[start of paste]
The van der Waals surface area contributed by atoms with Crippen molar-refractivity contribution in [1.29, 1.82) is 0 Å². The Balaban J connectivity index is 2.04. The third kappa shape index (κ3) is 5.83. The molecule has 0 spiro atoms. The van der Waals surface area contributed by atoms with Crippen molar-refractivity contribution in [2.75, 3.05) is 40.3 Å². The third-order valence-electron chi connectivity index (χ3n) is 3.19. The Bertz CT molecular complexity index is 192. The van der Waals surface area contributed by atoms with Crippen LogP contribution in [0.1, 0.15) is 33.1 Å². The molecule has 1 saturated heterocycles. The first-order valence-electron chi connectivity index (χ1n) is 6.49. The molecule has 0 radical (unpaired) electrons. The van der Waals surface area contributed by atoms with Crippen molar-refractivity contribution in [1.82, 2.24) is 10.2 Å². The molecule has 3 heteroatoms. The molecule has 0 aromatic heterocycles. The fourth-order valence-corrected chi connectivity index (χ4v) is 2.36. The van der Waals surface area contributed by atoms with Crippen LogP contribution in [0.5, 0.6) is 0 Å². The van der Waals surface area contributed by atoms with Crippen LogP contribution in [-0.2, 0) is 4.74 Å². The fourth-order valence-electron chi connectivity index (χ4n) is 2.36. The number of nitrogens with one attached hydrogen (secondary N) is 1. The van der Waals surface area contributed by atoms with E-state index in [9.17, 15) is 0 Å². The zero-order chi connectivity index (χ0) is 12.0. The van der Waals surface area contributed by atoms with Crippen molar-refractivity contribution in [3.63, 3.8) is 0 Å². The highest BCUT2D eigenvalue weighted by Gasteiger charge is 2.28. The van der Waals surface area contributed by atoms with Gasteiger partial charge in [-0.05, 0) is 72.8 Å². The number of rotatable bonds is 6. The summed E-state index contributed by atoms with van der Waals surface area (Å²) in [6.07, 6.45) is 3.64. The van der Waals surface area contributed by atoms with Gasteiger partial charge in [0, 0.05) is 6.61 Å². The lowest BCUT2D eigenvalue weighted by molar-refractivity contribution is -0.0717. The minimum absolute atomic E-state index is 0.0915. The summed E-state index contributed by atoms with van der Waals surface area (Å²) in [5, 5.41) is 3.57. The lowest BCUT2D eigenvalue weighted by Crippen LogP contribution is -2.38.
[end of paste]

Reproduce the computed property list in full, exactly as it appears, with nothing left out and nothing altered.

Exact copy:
The van der Waals surface area contributed by atoms with Crippen molar-refractivity contribution in [1.29, 1.82) is 0 Å². The Balaban J connectivity index is 2.04. The third kappa shape index (κ3) is 5.83. The molecule has 0 spiro atoms. The van der Waals surface area contributed by atoms with Crippen molar-refractivity contribution in [2.75, 3.05) is 40.3 Å². The third-order valence-electron chi connectivity index (χ3n) is 3.19. The Bertz CT molecular complexity index is 192. The van der Waals surface area contributed by atoms with Crippen LogP contribution in [0.1, 0.15) is 33.1 Å². The molecule has 1 saturated heterocycles. The first-order valence-electron chi connectivity index (χ1n) is 6.49. The molecule has 0 radical (unpaired) electrons. The van der Waals surface area contributed by atoms with Crippen molar-refractivity contribution in [1.82, 2.24) is 10.2 Å². The molecule has 3 heteroatoms. The molecule has 0 aromatic heterocycles. The fourth-order valence-corrected chi connectivity index (χ4v) is 2.36. The van der Waals surface area contributed by atoms with Crippen LogP contribution in [0.5, 0.6) is 0 Å². The van der Waals surface area contributed by atoms with Crippen LogP contribution in [-0.2, 0) is 4.74 Å². The fourth-order valence-electron chi connectivity index (χ4n) is 2.36. The number of nitrogens with one attached hydrogen (secondary N) is 1. The van der Waals surface area contributed by atoms with E-state index in [9.17, 15) is 0 Å². The zero-order chi connectivity index (χ0) is 12.0. The van der Waals surface area contributed by atoms with Crippen molar-refractivity contribution in [3.63, 3.8) is 0 Å². The highest BCUT2D eigenvalue weighted by Gasteiger charge is 2.28. The van der Waals surface area contributed by atoms with Gasteiger partial charge in [-0.05, 0) is 72.8 Å². The number of rotatable bonds is 6. The summed E-state index contributed by atoms with van der Waals surface area (Å²) in [6.07, 6.45) is 3.64. The van der Waals surface area contributed by atoms with Gasteiger partial charge in [0, 0.05) is 6.61 Å². The lowest BCUT2D eigenvalue weighted by molar-refractivity contribution is -0.0717. The minimum absolute atomic E-state index is 0.0915. The summed E-state index contributed by atoms with van der Waals surface area (Å²) in [5, 5.41) is 3.57. The lowest BCUT2D eigenvalue weighted by Crippen LogP contribution is -2.38.